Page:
Ontario's Pot Restrictions Have Producers Seeking Workarounds
(Bloomberg) -- Ontario wants to keep marijuana retail in the hands of the little guy. The big players are already identifying ways around it.
The province, which will become the second-largest pot market in the world after California when Canada legalizes recreational use on Oct. 17, is restricting licensed producers to just one retail location. This means major players like Canopy Growth Corp. and Aurora Cannabis Inc. will only be allowed to operate one store on the site of a production facility, while the rest of the market will be opened to independent retailers.
However, the province has not yet clarified whether affiliated companies will be able to avoid the one-store limit, providing a potential workaround for the producers. For example, Aurora holds a 25 percent stake in Alberta-based liquor retailer Alcanna Inc. and it remains up in the air whether Alcanna would be able to open additional Aurora-branded stores under the new rules.
“There could be potential for them to be strategic in how they roll out more than one store,” said Matt Bottomley, analyst at Canaccord Genuity Group Inc.
Cannabis company shares dipped after the news with Canopy down 4.5 percent to C$64.43 at 3:50 a.m. in Toronto, Aphria down 6.1 percent to C$17.85 and Aurora Cannabis Inc. down 4.3 percent to C$11.70.
Ontario is scrambling to get ready as Canada becomes the first country other than Uruguay to legalize recreational marijuana next month, a market forecast to be worth C$4.3 billion ($3.3 billion) by 2019, according to Deloitte LLP. A June election brought the Progressive Conservatives to power under Doug Ford, who vowed to remake the province for the “little guy.”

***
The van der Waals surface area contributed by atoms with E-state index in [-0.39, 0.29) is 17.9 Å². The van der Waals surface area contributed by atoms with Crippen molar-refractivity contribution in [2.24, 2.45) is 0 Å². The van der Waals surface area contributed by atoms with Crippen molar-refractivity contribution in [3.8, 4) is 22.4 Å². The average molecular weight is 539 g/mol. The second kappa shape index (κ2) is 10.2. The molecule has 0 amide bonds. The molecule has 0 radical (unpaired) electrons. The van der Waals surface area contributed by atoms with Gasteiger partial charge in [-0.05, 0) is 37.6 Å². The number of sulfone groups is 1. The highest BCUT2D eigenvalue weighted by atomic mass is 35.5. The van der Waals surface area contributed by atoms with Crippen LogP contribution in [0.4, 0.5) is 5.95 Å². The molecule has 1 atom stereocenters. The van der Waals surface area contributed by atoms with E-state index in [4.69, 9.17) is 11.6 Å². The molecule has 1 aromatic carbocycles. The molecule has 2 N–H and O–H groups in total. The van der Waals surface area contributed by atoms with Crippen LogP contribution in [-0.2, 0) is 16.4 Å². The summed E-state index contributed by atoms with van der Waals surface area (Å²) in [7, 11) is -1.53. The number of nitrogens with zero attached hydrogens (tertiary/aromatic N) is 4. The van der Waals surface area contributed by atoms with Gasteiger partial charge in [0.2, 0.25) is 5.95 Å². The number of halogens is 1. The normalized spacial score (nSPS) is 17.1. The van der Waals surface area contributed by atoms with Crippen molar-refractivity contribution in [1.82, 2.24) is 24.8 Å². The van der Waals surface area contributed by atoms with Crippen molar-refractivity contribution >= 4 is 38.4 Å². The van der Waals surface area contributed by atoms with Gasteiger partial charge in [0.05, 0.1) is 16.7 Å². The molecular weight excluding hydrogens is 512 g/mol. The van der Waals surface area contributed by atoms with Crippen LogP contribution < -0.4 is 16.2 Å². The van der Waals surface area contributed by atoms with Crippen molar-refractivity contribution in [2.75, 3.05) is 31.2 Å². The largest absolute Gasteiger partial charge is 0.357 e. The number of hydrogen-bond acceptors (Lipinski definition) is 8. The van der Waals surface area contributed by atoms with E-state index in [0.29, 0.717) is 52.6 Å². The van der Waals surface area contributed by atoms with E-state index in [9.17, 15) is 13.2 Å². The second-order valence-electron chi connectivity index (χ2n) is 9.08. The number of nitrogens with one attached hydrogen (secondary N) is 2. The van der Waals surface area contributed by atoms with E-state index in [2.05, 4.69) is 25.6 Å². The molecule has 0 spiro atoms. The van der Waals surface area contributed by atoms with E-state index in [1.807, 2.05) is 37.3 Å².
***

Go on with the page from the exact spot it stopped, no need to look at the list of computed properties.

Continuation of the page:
One possible model could be a franchise system, said Frank Robinson, a partner in the franchise law group at Toronto-based Cassels Brock.
“As the big producers are going to be shut out of Ontario’s recreational cannabis retail system, limited to a single store, the only way they will be able to get their logos and brands on storefronts is to license or franchise all of these small business people to which the province wants to allow access,” Robinson said in an email. “This will create fertile ground for franchising by licensed producers.”
In a press release Thursday, Canopy pointed out that it could potentially take advantage of its Tokyo Smoke retail platform and its affiliated investment arm, Canopy Rivers Inc.
“As a cannabis business with multiple licenses and a variety of diverse subsidiaries, we feel we have a distinct advantage at this stage in the game,” Mark Zekulin, co-CEO of Canopy Growth, said in a statement.
MenMen Enterprises Inc. is not a licensed producer but has a retail joint venture with Cronos Group Inc., which is. “We continue to explore our options in Canada and are in talks with our partners at Cronos Group,” Daniel Yi, a spokesman for MedMen, which has pot stores in California, said in an email. “We will seek clarification from the authorities and adapt our plans accordingly.”
The move is a “net negative” for the licensed producers because they’ll generate lower margins if they’re selling through third-party retailers rather than their own stores, said Bottomley. “This is definitely a step back from what most were expecting.”
In addition to lower margins, the licensed producers will also have to invest in a sales force, said Martin Landry, analyst at GMP Securities.
“It will create more work for LPs to travel to these stores, to create a sales force that will need to be onsite, make sure they educate the clerks in the stores about their products, make sure that the shelf placement is there, make sure that the point-of-sale promotions are working,” he said.
The province plans to have bricks-and-mortar stores open by April 1 and will operate an online-only sales model until then. It will begin accepting retail applications in December.
Ontario won’t cap the total number of licenses in the province but does plan to introduce ownership concentration limits.
©2018 Bloomberg L.P.